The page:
A researcher can use a microscope to see where and how much of the drug has been delivered because the probe emits a reddish color under special lighting or via MRI because of its optical and magnetic components.
As the drug testing continues, images can be taken over and over without any loss of optical or MRI signal. Researchers can then measure the size of the tumor and number of cancer cells that "light up" compared with the original untreated tumor.
This provides a way to determine whether the drug is doing what it is supposed to be doing in the targeted areas. The technique is much easier than the current process of removing treated cancer tumors and weighing them at regular intervals to determine the drug's efficiency in an animal.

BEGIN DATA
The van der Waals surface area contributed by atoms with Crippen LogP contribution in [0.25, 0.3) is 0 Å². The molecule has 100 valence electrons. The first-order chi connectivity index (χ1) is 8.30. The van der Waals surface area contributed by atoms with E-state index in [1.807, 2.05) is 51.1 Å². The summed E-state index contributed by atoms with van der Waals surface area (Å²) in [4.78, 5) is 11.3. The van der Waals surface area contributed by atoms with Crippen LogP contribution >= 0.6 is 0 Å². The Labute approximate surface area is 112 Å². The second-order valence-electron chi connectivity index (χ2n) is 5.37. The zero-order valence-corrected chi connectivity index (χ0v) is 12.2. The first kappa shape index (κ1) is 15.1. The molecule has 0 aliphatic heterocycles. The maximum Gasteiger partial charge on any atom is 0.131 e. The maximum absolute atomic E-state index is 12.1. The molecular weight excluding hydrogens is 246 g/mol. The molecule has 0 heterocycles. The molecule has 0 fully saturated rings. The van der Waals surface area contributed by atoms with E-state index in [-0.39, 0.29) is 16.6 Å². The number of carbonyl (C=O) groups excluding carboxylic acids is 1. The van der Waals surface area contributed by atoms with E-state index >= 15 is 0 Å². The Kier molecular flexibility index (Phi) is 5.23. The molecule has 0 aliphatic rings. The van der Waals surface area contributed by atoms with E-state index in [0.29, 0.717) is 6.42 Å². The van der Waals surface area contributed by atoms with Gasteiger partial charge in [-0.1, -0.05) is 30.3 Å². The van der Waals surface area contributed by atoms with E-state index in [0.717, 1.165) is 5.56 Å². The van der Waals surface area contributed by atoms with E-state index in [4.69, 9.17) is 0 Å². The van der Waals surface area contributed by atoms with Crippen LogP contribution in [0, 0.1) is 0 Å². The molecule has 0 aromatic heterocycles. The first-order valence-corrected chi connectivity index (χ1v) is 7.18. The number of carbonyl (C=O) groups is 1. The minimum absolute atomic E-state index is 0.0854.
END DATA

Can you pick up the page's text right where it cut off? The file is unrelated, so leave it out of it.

"Many people in my area have been studying this approach for years," Santra said. "But we have now moved it into a live cell, not just in test tubes."
Sudiptal Seal, the director of UCF's NanoScience Technology Center and nanoscience scientist believes Santra's research is significant.
"This is indeed a major breakthrough in Qdot research," Seal said. "This new diagnostic tool will certainly impact the field of nanomedicine."
Santra and his team used semiconductor Qdots to create the probe. Because of their small size and crystal-like structure, Qdots display unique optical and electronic properties when they get excited. These unique properties make them ideal for sustained and reliable imaging with special lights.
For this research funded by the National Science Foundation and National Institutes of Health, the UCF-led team used a superparamagnetic iron oxide nanoparticle core decorated with satellite CdS:Mn/ZnS Qdots which carried the cancer-fighting agent STAT3 inhibitor. The Qdot optical signal turned on when the probe bonded with the cancer cells.
"The potential applications for drug testing specifically for cancer research are immediate," Santra said.